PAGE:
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National Theatre Blog

Ten things you (possibly) didn’t know about Saint George

Saint George is the patron saint of England. You knew that. You might also know that he’s the subject of our latest Olivier play, Saint George and the Dragon. But here are ten things you probably didn’t know about the mythic man*.


  1. Saint George was a Roman soldier, born in Cappadocia in the province of Syria Palaestina.

  2. He lived and died in around the 3rd century CE. Mentions of the dragon story start around 1,000 years later, with the medieval and renaissance idea of a miles Christi, which is Latin for ‘knight of Christ’.

  3. He was beheaded around 303 for refusing to deny his Christianity. The emperor Constantine ended up converting nine years later. Poor George.

  4. As well as England, Saint George is the patron saint of Malta, Gozo, Portugal, Romania, Aragon, Catalonia and, as the name might suggest, Georgia. The country isn’t actually named after him, though. That’s a happy coincidence.

  5. There are 365 churches in Georgia which claim to hold part of his body. Legend has it that in his last battle, he was cut into 365 pieces, each of which now resides in a different place of worship. That means you could tour the country and see a different relic every day in a different place. Unless it’s a leap year, in which case you get a day off.

  6. He’s also the patron saint of scouting (and proud owner of the only ‘slaying a dragon’ badge).

  7. Saint George is an important figure in Ethiopia. Not only is there an important church named after him, there’s also a football club and a beer. Saint George FC are the current Ethiopian champions, so his power clearly lives on through them.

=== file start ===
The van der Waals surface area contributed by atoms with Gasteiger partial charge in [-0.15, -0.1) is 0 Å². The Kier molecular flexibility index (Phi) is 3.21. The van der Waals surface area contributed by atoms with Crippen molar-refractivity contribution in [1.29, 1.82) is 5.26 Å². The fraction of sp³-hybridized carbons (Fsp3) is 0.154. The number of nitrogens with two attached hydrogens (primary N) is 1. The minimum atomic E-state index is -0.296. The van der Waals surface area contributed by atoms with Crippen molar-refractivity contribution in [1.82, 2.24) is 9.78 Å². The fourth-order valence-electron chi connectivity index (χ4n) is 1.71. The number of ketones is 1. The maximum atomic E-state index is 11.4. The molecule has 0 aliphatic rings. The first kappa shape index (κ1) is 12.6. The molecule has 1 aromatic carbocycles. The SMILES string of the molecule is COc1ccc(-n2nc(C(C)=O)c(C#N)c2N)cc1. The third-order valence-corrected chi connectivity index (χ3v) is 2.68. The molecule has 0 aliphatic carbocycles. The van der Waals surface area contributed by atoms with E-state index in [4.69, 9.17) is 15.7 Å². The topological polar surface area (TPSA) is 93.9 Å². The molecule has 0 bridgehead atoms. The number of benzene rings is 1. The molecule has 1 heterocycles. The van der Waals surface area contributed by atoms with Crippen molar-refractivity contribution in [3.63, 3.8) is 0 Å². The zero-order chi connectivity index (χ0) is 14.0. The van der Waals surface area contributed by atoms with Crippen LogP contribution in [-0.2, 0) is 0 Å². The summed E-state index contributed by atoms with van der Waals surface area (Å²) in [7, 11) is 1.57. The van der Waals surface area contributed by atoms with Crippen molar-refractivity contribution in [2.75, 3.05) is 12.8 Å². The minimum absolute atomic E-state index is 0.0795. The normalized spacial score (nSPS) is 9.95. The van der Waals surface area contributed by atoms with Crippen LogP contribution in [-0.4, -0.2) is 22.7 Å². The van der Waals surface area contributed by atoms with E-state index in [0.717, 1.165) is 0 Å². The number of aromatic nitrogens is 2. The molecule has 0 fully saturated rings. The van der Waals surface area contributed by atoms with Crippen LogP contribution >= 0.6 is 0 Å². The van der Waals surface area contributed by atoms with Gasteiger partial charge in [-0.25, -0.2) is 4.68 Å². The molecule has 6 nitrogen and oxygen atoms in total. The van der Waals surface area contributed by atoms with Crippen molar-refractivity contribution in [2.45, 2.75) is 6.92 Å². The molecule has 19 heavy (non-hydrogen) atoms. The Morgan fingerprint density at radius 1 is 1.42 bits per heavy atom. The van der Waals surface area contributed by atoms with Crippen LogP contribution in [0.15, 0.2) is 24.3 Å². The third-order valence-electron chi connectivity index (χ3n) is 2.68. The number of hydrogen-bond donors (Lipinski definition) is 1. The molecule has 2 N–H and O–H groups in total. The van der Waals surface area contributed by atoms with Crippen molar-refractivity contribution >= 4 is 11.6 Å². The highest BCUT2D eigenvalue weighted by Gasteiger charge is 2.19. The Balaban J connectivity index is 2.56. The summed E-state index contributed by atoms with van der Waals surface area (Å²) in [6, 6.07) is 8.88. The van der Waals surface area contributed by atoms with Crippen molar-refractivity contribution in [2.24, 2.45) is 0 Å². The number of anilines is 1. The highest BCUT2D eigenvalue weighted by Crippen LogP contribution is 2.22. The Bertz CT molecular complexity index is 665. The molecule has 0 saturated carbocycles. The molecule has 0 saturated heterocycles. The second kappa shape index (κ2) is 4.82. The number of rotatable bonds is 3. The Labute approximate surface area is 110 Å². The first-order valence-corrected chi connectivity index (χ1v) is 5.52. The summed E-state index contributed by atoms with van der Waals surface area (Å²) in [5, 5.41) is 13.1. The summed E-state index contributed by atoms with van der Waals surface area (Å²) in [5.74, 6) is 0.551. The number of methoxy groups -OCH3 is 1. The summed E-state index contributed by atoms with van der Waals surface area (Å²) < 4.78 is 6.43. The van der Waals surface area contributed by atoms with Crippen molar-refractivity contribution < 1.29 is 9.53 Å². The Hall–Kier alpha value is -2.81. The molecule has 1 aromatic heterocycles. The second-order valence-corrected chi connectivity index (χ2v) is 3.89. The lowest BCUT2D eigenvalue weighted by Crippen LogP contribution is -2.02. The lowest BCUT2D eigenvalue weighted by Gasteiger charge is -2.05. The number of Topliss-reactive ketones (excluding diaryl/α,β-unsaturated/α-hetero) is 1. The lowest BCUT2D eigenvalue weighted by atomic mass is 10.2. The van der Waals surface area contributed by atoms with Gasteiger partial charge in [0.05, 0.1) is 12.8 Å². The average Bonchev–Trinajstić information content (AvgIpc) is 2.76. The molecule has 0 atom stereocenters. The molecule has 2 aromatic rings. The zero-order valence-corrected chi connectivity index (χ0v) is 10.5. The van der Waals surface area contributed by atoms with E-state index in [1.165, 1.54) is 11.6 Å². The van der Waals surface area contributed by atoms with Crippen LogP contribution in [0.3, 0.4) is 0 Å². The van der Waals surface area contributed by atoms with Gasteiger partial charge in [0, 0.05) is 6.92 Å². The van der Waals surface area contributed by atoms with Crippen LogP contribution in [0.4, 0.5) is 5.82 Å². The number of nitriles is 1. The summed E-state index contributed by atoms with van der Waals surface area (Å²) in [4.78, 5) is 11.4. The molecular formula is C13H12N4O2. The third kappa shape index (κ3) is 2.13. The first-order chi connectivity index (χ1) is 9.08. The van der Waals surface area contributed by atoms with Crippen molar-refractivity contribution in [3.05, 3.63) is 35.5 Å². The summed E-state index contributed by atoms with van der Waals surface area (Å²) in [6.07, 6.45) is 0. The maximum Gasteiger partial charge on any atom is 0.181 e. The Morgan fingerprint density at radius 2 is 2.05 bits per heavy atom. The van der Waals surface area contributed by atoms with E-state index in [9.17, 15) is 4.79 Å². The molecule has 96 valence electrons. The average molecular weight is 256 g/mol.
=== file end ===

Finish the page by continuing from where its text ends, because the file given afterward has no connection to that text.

8. The earliest mention of Saint George in the UK was by the 7th-century Abbot of Iona, Saint Adamnan. He’s said to have heard it from a French bishop, so he essentially came to us through a medieval European gossip network.

  9. Saint George was made patron saint of England by Edward III, who is a direct ancestor of Danny Dyer, who was mentored by Harold Pinter. What we’re getting at is there’s a theatrical connection.

  10. Despite what anyone says, he did kill a dragon. Dragons were real, then Saint George killed them and now they’re not**.


The good thing about our new play is that you don’t need to know any of this coming in. It’s a new story about Saint George, which reimagines a figure that’s been changed and co-opted over the years. Visit the Saint George and the Dragon page.


*Actually, the jury is still out on whether he existed at all. Anything we’ve said about his life can probably be prefaced with ‘If he existed…’

**Some of the facts are not facts